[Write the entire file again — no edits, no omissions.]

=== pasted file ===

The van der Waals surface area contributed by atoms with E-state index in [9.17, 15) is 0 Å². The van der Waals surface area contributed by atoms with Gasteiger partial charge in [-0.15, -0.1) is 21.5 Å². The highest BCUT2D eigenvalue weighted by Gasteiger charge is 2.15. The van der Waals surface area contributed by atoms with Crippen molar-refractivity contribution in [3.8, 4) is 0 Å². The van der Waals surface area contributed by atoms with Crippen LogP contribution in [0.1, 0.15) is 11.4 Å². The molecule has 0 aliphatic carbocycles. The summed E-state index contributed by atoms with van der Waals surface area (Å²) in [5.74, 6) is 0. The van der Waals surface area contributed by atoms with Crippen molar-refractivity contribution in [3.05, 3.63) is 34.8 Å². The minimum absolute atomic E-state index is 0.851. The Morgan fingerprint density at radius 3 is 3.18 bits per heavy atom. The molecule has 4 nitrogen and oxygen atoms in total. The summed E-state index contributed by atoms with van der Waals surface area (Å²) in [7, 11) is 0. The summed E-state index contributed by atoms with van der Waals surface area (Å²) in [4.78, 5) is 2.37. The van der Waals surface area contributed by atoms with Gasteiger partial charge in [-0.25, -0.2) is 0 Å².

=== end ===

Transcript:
The van der Waals surface area contributed by atoms with E-state index in [9.17, 15) is 0 Å². The van der Waals surface area contributed by atoms with Gasteiger partial charge in [-0.15, -0.1) is 21.5 Å². The highest BCUT2D eigenvalue weighted by Gasteiger charge is 2.15. The van der Waals surface area contributed by atoms with Crippen molar-refractivity contribution in [3.8, 4) is 0 Å². The van der Waals surface area contributed by atoms with Crippen LogP contribution in [0.1, 0.15) is 11.4 Å². The molecule has 0 aliphatic carbocycles. The summed E-state index contributed by atoms with van der Waals surface area (Å²) in [5.74, 6) is 0. The van der Waals surface area contributed by atoms with Crippen molar-refractivity contribution in [3.05, 3.63) is 34.8 Å². The minimum absolute atomic E-state index is 0.851. The Morgan fingerprint density at radius 3 is 3.18 bits per heavy atom. The molecule has 4 nitrogen and oxygen atoms in total. The summed E-state index contributed by atoms with van der Waals surface area (Å²) in [7, 11) is 0. The summed E-state index contributed by atoms with van der Waals surface area (Å²) in [4.78, 5) is 2.37. The van der Waals surface area contributed by atoms with Gasteiger partial charge in [-0.25, -0.2) is 0 Å².